Protecting Forests and Wild Places

Forest Activities

The formation of the Cascadia Wildlands Project in 1998—now known simply as Cascadia Wildlands—was catalyzed by the disasterous practice of clearcutting temperate ancient forests.  As a result of this and continuing threats in this arena, we devote much of our efforts towards forests and forestry practices as well as making absolutely sure that the clearcutting of mature and old-growth forests does not once again return to the public lands of our region as these forests are critical to the survival of species teetering on the brink of extinction, including the marbled murrelet and northern spotted owl.  Our efforts on public lands—mostly held in trust by the Bureau of Land Management, US Forest Service and various state agencies—also address issues of appropriate uses such as roads, pipelines, and mining.
 
The Value of Forests
 
Forests provide a myriad of what are called “ecosystem services” or benefits that accrue to all of us by the very existence of forests.  Some of these services include water quality and erosion control as well as the ability of our Pacific Northwest temperate forests to capture and hold carbon dioxide.  This latter ability is important as we look for ways to mitigation both climate change and ocean acidification. Well managed forests can also provide much-needed wildlife habitat, quality recreational experiences, and sustainable jobs.  Cascadia Wildlands fully understands that responsible forest management involves an appropriate balance between these three factors.
 
Forest Policy
 
From time to time, federal and state agencies undertake policy initiatives that ultimately impact large expanses of agency holdings for long periods of time.  The consequences of these activities can be greatly beneficial such as the creation of the refuge system or massively damaging like so-called “salvage logging” proposals after wildfire.  Unfortunately, economic conditions including joblessness and the need to generate revenues are currently being used as rationales for ill-advised and unsustainable policies.  Cascadia Wildlands is fully engaged in making sure that common-sense and vision are not abandoned in this head-long rush to accelerate exploitation of our forest heritage instead of taking key actions that will insure solvency for fiscally challenged counties, promote quality educational opportunities, and protect natural values.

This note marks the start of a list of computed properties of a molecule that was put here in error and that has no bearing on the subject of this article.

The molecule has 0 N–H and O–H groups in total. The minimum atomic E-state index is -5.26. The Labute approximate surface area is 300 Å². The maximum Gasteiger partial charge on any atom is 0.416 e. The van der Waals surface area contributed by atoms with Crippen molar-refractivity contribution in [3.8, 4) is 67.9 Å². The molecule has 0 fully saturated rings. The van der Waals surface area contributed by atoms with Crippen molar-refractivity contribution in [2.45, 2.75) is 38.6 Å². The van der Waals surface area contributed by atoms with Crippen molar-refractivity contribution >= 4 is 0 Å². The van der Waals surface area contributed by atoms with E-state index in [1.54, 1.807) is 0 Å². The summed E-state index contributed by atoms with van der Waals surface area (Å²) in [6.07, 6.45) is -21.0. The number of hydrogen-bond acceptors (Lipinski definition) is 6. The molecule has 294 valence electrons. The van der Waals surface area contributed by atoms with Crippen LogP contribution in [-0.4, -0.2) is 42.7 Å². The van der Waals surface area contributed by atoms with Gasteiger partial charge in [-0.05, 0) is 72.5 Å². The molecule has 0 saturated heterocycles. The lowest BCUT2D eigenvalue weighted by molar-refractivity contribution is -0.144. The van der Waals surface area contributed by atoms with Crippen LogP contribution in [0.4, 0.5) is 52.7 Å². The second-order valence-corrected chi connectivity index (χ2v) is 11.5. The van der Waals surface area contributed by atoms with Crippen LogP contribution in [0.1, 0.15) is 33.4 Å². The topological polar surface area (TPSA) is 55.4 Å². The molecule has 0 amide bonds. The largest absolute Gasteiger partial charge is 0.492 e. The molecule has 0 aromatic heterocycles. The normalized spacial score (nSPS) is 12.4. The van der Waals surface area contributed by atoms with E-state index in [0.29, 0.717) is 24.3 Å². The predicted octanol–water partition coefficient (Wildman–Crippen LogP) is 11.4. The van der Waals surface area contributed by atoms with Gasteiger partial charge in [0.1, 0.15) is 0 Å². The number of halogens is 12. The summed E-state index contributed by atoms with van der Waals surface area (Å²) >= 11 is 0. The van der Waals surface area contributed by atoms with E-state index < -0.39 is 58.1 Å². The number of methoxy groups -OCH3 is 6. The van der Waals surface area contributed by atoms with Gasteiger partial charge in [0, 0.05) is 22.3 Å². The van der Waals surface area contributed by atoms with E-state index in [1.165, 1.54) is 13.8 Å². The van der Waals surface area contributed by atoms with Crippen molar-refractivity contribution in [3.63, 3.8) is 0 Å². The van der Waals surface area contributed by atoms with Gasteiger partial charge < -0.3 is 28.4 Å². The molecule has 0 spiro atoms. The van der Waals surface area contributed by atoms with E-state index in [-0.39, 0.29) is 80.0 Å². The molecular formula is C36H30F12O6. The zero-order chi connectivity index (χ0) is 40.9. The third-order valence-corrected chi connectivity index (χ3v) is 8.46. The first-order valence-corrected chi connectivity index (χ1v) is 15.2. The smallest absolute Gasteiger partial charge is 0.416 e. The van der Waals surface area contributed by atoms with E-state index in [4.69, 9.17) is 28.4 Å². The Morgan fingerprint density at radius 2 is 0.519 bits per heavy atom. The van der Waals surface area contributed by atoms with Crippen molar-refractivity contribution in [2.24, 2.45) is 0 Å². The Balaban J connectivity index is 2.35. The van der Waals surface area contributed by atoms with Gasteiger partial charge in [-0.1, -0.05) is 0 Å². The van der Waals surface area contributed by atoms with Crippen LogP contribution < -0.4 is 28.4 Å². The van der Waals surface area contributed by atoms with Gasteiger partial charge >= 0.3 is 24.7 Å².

The Need for New Wildernesses
 
A Wilderness designation is the utmost protection Congress can afford an area on federal public land. Simply put, it is a place where mechanization is not allowed and a place where wild nature is left alone for its own intrinsic value. Cascadia Wildlands believes that all Americans deserve access to wilderness.  Therefore as our human population increases and wildlife habitat on private lands becomes more degraded, we will need more wildernesses to maintain a consistent level and quality of access. We are currently working on a number of Wilderness campaigns in Oregon.
 
Our Approaches
 
Cascadia Wildlands works across Cascadia to forward sustainable forest policies and practices as well as making sure Cascadia’s human inhabitants and visitors continue to have access to wilderness level experiences.  Our approaches to doing this involve pouring through literally mountains of documents to make sure that public agencies are obeying the law and taking actions that are consistent with management plans and the best available science.  When we find problems we comment and if those comments are ignored, we litigate.  In addition, we seek to influence policies at the bigger picture level through promoting concepts such as our Shared Responsibility approach to solving on-going fiscal challenges in western Oregon.  And finally, we work to identify wilderness areas such as the Devil’s Staircase and Wild Rogue that require special protection and stand to provide quality wilderness experiences.
 

 

 

 

 

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